Internet traffic has surged, too. Evening peaks in early April were 20% higher than in early March. Daytime traffic had doubled, but was still lower than in the evening.
“We’ve probably been very lucky. because we’re 100% onshore and all development is done in-house. We do our best work in a crisis,” says Britt.
National Australia Bank (NAB)
NAB, one of Australia’s big four banks, has more than 30,000 staff and nine million customers.
“We’ve all had to adjust to the external environment and increase our support services internally,” says Steve Day, executive general manager of cloud and workplace infrastructure.
As an essential service, NAB has had to make a lot of changes in a short time, but Day says staff have shown enormous adaptability to continue to get their jobs done.
Read more about Covid-19 developments in APAC
- The air of change looms large in companies operating in the Asia-Pacific region, with some doing better than others in keeping the lights on amid the coronavirus pandemic.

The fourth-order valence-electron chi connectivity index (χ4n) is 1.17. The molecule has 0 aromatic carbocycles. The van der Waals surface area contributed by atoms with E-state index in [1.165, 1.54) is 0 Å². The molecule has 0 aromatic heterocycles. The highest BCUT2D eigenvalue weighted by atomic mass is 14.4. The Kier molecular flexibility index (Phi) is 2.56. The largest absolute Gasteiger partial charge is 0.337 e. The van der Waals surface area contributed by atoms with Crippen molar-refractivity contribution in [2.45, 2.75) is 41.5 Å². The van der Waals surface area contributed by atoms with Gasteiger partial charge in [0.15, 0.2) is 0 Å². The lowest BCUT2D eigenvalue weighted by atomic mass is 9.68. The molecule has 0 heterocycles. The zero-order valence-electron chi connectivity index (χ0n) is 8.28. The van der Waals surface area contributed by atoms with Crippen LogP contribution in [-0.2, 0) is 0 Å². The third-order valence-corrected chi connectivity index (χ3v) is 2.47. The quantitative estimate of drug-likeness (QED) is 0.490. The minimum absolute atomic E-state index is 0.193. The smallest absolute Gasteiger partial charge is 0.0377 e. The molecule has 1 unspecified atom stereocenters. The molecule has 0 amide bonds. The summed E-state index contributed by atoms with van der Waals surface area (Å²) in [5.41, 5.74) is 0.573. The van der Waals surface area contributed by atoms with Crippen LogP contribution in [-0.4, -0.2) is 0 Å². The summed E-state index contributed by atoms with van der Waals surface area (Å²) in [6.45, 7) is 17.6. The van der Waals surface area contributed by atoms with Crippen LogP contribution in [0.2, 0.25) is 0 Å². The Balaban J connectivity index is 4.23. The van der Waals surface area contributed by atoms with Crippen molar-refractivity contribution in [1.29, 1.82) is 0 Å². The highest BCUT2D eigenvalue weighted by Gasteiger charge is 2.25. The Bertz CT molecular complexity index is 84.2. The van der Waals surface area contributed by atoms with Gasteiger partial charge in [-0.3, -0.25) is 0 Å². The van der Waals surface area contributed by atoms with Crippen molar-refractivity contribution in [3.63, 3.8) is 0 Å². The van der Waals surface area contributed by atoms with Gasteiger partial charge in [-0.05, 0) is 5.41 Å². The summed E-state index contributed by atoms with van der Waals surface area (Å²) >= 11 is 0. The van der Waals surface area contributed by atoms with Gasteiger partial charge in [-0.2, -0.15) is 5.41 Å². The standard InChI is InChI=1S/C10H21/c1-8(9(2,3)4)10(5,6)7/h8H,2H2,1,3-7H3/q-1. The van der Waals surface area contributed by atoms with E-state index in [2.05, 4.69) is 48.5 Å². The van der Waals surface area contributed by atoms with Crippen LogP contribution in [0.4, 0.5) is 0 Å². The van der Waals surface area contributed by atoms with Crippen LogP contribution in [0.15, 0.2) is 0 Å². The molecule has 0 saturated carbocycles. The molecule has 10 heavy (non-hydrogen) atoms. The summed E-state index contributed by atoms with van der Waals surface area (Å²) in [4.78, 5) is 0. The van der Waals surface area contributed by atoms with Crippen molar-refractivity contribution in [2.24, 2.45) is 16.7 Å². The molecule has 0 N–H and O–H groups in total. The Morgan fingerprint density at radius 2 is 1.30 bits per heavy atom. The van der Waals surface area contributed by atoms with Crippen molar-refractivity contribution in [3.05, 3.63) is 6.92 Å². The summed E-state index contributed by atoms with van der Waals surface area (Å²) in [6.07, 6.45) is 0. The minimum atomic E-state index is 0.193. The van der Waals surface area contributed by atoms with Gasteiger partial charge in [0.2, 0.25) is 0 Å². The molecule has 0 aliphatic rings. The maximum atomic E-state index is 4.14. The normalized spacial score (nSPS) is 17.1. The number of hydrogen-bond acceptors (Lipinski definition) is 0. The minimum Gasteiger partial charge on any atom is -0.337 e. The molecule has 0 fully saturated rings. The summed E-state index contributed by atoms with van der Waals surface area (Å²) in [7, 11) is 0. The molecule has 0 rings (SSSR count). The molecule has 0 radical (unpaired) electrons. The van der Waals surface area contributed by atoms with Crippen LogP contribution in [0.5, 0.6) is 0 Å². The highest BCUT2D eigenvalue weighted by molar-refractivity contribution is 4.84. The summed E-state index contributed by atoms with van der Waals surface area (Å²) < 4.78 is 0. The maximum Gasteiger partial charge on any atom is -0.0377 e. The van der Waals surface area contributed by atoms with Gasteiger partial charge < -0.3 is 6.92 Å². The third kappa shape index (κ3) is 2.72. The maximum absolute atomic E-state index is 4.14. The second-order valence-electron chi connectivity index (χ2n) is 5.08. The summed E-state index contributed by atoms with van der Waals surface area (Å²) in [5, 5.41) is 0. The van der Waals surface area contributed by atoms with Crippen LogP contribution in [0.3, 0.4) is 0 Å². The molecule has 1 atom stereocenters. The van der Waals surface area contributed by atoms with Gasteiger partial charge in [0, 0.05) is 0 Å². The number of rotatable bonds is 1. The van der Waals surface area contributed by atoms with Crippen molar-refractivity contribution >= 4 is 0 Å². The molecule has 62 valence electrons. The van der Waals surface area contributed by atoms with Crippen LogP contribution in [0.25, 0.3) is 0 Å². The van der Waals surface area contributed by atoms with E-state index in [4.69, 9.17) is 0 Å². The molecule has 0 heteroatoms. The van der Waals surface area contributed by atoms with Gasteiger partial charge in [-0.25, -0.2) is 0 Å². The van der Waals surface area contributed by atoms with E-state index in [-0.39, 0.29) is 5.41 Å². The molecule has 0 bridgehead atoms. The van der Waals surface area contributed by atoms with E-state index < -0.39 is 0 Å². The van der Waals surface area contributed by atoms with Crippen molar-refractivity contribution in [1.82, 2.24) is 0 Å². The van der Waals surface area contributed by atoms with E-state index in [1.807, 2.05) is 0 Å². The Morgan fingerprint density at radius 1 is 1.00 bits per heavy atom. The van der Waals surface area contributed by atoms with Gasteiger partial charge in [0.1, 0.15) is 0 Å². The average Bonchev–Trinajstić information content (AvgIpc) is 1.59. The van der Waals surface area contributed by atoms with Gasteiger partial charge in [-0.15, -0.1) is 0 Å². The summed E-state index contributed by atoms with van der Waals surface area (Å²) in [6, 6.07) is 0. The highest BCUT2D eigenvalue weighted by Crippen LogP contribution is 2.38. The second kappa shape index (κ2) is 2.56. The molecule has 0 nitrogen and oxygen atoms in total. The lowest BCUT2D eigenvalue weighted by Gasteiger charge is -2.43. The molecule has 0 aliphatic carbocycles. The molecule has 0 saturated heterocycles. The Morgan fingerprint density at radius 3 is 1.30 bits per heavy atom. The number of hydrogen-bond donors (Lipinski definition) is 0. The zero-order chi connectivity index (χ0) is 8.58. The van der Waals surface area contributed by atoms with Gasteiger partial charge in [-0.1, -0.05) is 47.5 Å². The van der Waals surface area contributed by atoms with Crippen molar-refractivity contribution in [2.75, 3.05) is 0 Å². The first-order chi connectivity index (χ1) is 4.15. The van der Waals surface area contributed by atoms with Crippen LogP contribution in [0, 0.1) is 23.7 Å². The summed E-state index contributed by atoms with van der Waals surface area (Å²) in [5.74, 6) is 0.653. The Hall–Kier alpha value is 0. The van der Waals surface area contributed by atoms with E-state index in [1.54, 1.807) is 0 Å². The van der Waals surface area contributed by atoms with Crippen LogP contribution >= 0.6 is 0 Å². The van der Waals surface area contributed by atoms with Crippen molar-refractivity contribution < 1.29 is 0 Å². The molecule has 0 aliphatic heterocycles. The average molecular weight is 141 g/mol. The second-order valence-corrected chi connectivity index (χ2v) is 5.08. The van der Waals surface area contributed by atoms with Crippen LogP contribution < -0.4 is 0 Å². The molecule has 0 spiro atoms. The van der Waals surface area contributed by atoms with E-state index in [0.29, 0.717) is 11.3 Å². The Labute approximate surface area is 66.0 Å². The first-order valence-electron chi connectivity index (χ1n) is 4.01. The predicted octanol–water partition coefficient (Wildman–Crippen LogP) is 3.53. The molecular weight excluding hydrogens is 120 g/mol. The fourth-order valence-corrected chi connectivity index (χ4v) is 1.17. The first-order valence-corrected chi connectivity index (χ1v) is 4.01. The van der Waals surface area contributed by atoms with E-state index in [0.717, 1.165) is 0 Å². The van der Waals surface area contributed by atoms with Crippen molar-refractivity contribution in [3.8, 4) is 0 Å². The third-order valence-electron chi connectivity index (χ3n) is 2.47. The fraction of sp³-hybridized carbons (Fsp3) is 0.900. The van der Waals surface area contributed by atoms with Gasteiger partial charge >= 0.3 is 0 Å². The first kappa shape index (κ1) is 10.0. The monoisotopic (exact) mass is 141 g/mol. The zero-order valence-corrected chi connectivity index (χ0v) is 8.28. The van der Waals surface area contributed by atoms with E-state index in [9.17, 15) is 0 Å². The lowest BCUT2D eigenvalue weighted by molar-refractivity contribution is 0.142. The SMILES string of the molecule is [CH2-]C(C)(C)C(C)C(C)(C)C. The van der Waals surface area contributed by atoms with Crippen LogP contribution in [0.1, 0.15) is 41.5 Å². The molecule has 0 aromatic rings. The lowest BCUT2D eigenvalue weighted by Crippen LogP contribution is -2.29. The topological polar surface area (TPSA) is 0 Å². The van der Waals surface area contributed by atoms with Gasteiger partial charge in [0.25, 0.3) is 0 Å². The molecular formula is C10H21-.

- Singapore’s Government Technology Agency is contributing the source codes of the protocol that powers its contact-tracing app to help stem the Covid-19 coronavirus pandemic.
- China’s tech sector will bear the brunt of the ongoing Covid-19 coronavirus outbreak on the back of an expected hit on the world’s second largest economy.
- Australia’s NBN Co and five retail service providers have formed a working group to manage congestion and take steps to address the surge in demand for broadband connectivity amid the Covid-19 outbreak.
“NAB’s business continuity plans are designed to ensure we continue to operate effectively, meet our regulatory obligations and we have in place the necessary measures to serve and support our customers as they need our help,” says Day.
Many teams are still supporting customers at branches and business centres, but 96% – or about 25,000 – of the bank’s office-based employees are now working from home, including call centre staff who are all Australian-based.
“While we have been building the remote working capability for some time, we have ramped up this capability significantly over the past few weeks,” says Day.